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A Deep Dive Into Microplastics : Impact On Marine Environment

In 2021, anyone who shops for groceries knows to avoid the single-use plastic bag as it pollutes the environment. This blog will cover how those bags, if used, go on to break down into microplastics and why microplastic pollution is considered so harmful that we want to get rid of it altogether.

What are microplastics?

Growing concern over the past decade, the term microplastic was only introduced in 2004 and has no one consistent definition. In general, microplastics are any particle of plastic smaller than 5mm in any dimension. Microplastics further break down into nano plastics, and as far as we know, there is no end to this slow degradation. This means that no matter how long an article made of plastic is left to degrade in the environment, it might never cease to exist in a way that its presence is considered negligible or undisruptive.

There are two categories of classifications for microplastics:

PRIMARY: Manufactured in the order of the size limit; which means these are not a result of degradation of larger plastics.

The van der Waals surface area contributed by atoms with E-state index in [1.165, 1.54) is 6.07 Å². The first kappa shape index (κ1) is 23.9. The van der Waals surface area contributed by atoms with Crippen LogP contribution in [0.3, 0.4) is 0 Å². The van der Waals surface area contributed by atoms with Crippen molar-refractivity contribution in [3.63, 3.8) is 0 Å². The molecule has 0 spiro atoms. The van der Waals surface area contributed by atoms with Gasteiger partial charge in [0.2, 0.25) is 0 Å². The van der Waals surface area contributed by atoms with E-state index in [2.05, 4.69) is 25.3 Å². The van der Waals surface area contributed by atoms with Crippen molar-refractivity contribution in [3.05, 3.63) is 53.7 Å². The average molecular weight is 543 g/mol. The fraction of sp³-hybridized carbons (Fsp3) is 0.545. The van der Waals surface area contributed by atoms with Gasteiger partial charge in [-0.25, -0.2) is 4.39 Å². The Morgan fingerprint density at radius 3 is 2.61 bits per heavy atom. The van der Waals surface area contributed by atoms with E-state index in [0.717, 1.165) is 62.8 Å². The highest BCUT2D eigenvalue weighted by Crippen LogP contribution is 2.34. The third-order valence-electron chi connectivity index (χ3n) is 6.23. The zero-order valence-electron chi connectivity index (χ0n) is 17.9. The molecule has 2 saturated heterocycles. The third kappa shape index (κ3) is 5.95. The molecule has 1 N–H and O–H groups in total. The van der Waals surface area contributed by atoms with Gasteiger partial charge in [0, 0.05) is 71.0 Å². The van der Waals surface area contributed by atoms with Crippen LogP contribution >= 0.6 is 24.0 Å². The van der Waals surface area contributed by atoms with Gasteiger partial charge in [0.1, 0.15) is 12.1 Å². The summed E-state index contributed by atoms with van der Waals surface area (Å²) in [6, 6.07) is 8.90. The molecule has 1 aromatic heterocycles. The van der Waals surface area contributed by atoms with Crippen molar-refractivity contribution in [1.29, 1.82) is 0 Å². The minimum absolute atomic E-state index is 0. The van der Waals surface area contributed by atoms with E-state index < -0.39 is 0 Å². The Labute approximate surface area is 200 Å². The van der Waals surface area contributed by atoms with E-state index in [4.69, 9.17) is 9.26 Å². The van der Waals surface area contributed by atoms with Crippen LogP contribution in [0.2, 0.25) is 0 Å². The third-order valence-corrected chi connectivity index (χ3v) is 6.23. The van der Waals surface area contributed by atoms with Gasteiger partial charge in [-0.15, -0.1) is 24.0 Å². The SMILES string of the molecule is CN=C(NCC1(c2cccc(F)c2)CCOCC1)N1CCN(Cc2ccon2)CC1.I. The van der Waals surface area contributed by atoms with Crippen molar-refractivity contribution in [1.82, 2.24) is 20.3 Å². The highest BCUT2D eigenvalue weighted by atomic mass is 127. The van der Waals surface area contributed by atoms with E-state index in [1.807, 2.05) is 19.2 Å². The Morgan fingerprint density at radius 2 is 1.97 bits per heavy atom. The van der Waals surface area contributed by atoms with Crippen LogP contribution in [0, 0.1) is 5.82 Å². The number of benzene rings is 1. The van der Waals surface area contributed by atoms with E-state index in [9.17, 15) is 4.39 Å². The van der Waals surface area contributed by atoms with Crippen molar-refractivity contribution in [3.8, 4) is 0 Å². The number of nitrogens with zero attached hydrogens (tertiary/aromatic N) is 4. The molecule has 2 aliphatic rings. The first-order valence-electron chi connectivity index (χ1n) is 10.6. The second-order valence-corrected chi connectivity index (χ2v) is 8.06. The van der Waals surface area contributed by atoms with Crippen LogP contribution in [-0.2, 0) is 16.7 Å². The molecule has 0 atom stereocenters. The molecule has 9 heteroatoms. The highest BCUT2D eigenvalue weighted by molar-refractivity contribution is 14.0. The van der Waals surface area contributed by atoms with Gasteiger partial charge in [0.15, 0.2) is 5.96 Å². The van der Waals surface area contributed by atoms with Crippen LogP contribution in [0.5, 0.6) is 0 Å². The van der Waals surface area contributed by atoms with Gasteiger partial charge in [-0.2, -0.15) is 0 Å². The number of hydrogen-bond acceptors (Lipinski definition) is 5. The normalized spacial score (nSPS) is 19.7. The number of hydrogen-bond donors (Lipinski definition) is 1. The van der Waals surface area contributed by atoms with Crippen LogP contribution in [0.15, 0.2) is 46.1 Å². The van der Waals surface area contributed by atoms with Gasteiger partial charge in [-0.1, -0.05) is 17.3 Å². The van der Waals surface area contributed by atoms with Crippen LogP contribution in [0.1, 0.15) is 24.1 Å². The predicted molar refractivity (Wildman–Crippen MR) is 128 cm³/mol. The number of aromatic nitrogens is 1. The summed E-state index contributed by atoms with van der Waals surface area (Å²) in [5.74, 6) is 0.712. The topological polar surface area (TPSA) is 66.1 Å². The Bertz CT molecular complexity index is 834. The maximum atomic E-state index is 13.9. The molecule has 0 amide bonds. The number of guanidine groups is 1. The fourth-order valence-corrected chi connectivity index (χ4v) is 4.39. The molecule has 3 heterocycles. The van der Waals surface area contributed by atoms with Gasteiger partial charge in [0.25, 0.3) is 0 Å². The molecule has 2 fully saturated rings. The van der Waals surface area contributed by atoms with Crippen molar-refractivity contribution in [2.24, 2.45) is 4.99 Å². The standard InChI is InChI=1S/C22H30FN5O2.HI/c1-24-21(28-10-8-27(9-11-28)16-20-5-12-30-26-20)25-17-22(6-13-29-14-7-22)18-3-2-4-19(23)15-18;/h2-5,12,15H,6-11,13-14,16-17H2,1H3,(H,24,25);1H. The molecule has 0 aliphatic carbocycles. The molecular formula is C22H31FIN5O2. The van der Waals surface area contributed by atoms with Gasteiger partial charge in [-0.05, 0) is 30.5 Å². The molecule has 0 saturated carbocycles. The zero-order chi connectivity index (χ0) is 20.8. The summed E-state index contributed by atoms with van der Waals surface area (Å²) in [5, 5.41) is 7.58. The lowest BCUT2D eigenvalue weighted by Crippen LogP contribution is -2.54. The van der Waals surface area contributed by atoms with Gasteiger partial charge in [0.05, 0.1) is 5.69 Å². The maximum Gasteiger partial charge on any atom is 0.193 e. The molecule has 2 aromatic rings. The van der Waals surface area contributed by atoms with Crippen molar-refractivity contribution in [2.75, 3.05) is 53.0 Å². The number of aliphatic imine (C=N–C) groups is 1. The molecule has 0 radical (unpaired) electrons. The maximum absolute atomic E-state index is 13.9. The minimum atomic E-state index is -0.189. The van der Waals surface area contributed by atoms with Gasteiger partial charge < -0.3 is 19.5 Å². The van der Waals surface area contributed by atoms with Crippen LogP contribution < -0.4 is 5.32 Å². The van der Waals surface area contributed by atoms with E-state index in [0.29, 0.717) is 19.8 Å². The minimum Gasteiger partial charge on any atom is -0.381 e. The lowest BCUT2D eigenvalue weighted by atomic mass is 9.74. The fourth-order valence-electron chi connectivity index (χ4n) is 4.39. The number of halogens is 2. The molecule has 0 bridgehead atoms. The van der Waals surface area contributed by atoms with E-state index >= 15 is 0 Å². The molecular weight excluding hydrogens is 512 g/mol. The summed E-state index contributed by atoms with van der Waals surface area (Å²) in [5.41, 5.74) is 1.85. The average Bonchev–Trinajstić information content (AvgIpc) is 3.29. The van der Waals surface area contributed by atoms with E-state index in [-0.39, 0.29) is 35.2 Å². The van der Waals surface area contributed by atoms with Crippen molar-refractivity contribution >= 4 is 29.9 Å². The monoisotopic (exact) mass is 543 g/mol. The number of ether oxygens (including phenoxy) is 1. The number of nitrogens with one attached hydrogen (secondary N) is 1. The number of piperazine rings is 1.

SECONDARY: A result of mechanical or photo-oxidative degradation of larger plastics.

Once disposed of, plastics are processed to be broken down and the remains are released into different water bodies.

With over a century of use of plastic, especially single-use plastic, all aquatic habitats on our planet are reported to be contaminated by microplastics.

How are microplastics harmful?

Once microplastics have degraded enough, they release not only monomers but also toxic additives from the manufacturing process. These are detrimental to marine health. O state simply, the ingestion of microplastics by marine life can, ultimately, completely destroy food webs and life as we know it.

So the question is,


  1. The obvious one: Switch out of plastic at every stage of the value chain as well as a product life cycle. Replace it with plant-based alternatives that can either be reused a number of times or biodegrades without creating any harmful by-products.
  2. Regular ocean clean-ups and efficient recycling of discarded plastic.
  3. Law-enforced bans of manufacture of microplastics and single-use plastics



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